On Tuesday night, I called Ian Kennedy a "menace" on Twitter, and suggested that I thought he was a headhunter. After looking at more data and at the situations, I have a different opinion this morning: I don't think that Kennedy was trying to hit Yasiel Puig in the head. I also kind of doubt he was actually trying to brain Zack Greinke, though, he was certainly trying to hit him.
Needless to say, both Zack Greinke and Ian Kennedy were wrong last night. Greinke shouldn't have hit Miguel Montero in the back in retaliation for the incidental hitting of Puig, and Ian Kennedy was almost tragically in the wrong for sniping at Greinke. Both of them were bush league: That kind of crap should have no place in Major League Baseball, and I hope they're both suspended for at least six days.
All of that said, this isn't a post about who was right and who was wrong in an ethical sense. It's about what was right and what's now wrong with Ian Kennedy. In 2011, Kennedy won 21 games with a 2.88 ERA and rightfully finished high (4th) in the Cy Young voting. Despite working in the low 90s with his fastball, Kennedy managed to strike out 22 percent of the batters he faced, well above the NL average of 18 percent for starting pitchers, while posting one of the 15 best walk rates in the league. On top of it all, he managed to keep the ball in the ballpark, too. It was a perfect storm of command and control excellence, as he led the Diamondbacks to the NL West title and the second best finish in the franchise's existence.
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Alas, it was not to last. Kennedy is an extreme fly ball pitcher, and as such he relies on keeping runners off the bases by limiting his walks and hits allowed. Despite seeing his home run rate return to its historical norm last year, Kennedy remained a league average pitcher in large part because he was able to limit walks and batting average on balls in play. This year, however, not only has he continued to allow homers at an above average rate, but the precious command he needs has abandoned him. In fact, he's walking batters at a higher than league average rate. Worse, more than a quarter of the batters he faces are ripping line drives off of him, especially as he falls behind more often and leaves pitches in the middle of the plate. Nearly 10 percent of the batters he faces come away with an extra base hit. In light of that, it's easy to see why he has a 5.49 ERA and is frustrating his pitching coach with his inconsistency.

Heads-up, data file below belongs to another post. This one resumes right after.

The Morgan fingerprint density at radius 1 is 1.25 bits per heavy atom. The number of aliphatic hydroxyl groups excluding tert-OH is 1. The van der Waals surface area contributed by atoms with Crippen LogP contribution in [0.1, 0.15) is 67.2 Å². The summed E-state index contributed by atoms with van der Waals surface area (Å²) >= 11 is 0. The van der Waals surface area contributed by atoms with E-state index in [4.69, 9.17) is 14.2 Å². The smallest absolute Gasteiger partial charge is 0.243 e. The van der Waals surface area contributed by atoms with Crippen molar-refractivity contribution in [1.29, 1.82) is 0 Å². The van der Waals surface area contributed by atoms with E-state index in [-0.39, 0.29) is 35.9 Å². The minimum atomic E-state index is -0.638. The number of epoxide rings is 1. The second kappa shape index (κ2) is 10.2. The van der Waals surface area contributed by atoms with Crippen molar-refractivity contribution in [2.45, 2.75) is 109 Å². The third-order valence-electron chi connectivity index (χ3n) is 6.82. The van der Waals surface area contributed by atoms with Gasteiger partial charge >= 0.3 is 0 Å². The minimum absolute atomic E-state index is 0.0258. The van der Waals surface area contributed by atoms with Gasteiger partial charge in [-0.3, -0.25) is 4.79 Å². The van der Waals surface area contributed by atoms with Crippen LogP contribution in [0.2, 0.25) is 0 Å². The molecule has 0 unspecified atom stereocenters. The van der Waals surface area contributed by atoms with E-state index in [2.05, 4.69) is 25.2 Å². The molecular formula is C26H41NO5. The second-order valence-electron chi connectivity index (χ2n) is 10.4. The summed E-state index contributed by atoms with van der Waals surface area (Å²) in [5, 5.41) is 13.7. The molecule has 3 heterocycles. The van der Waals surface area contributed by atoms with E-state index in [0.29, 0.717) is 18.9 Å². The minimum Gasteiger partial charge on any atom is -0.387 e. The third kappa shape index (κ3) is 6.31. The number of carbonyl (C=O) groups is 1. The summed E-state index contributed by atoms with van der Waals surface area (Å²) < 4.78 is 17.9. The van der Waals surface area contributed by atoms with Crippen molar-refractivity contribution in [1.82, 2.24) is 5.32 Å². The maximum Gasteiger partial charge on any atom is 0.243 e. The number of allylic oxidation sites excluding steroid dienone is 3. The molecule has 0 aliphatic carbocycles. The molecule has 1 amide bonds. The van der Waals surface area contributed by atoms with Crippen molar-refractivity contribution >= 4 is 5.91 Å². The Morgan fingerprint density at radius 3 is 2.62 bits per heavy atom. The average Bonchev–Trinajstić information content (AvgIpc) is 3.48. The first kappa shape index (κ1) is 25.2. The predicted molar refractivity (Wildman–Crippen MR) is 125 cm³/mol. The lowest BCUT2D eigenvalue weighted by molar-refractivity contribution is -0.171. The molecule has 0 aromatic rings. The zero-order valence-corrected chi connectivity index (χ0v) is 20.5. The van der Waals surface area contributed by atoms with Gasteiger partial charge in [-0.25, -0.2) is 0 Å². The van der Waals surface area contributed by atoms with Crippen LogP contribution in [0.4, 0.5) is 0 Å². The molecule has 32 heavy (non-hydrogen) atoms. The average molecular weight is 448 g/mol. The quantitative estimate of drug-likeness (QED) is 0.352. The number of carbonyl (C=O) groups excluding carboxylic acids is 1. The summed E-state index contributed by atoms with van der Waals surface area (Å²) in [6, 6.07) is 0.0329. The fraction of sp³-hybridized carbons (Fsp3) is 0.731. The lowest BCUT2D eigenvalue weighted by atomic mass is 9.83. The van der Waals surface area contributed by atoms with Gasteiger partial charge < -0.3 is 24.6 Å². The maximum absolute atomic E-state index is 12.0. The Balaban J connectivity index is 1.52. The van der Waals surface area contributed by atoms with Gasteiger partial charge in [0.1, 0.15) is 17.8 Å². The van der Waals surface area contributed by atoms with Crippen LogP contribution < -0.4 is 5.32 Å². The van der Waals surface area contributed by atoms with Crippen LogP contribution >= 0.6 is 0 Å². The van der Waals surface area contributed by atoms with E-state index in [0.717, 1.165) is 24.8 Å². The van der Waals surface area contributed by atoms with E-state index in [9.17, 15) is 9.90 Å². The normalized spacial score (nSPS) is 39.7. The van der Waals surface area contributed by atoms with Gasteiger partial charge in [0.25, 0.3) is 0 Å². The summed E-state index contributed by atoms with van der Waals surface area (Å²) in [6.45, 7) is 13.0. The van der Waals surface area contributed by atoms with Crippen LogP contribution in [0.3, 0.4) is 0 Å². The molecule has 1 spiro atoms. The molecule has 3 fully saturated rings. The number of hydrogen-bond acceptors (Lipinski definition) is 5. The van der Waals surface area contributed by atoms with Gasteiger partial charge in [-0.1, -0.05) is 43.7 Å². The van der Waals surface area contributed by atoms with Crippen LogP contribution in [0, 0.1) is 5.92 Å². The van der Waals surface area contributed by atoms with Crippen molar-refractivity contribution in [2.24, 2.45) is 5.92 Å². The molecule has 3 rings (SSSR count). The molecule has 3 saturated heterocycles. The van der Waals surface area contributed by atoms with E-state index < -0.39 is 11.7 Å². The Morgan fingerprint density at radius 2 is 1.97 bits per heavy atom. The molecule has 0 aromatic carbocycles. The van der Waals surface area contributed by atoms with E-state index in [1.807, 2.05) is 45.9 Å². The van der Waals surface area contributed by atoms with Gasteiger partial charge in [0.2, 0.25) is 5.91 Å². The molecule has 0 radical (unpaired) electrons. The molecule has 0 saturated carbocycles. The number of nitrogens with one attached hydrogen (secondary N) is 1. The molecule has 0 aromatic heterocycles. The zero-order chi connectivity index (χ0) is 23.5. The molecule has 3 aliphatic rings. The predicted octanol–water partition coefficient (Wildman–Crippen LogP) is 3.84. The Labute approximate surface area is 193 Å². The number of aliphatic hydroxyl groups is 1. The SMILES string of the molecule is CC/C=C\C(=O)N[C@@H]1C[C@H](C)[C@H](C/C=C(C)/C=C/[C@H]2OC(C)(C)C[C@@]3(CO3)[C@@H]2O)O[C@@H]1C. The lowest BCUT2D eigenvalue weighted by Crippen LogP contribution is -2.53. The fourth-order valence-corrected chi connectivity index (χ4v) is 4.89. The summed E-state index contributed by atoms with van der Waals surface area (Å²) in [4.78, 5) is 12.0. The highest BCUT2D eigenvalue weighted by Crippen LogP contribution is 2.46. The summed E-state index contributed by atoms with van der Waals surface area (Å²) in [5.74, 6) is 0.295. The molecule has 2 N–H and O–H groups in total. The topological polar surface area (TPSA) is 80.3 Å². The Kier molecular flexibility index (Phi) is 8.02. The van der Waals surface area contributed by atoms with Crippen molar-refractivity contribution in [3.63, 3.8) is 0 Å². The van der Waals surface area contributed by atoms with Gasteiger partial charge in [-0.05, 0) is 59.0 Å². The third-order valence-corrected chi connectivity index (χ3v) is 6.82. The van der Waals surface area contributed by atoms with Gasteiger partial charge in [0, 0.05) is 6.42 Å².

While his propensity to work inside and generate HBPs might have been a harmless byproduct when he was going well, it's a burgeoning problem for Kennedy. He led the NL in HBP last year, and is on pace (with eight HBP in 13 starts) to hit more than 20 batters this year, a mark that hasn't been reached since 2004. We saw last night how this lack of command can come back to bite him, as he unintentionally went too far up and in on Puig to put him on in front of Andre Ethier, who proceeded to slug his first homer since May 20. In 2011, Kennedy allowed 19 homers, only six in which runners were on. Last year, eleven out of 28. This year, six out of the 13 homers he's allowed have come with runners on base.
If Kennedy has lost command, as these numbers seem to indicate, he's simply not going to be an effective pitcher going forward. Worse, if he continues to try and pitch inside like he has been to right-handed hitters throughout his career, he's going to hurt somebody. Intentional or not, he almost severely injured Puig and Greinke last night -- a guy who can't control where that pitch is going to end up has no business endangering the careers of the guys he's playing against.
Maybe Kennedy is a menace, even if he doesn't mean to be. It's a cold comfort that, if he keeps pitching like this, he won't be putting those batters in danger for much longer.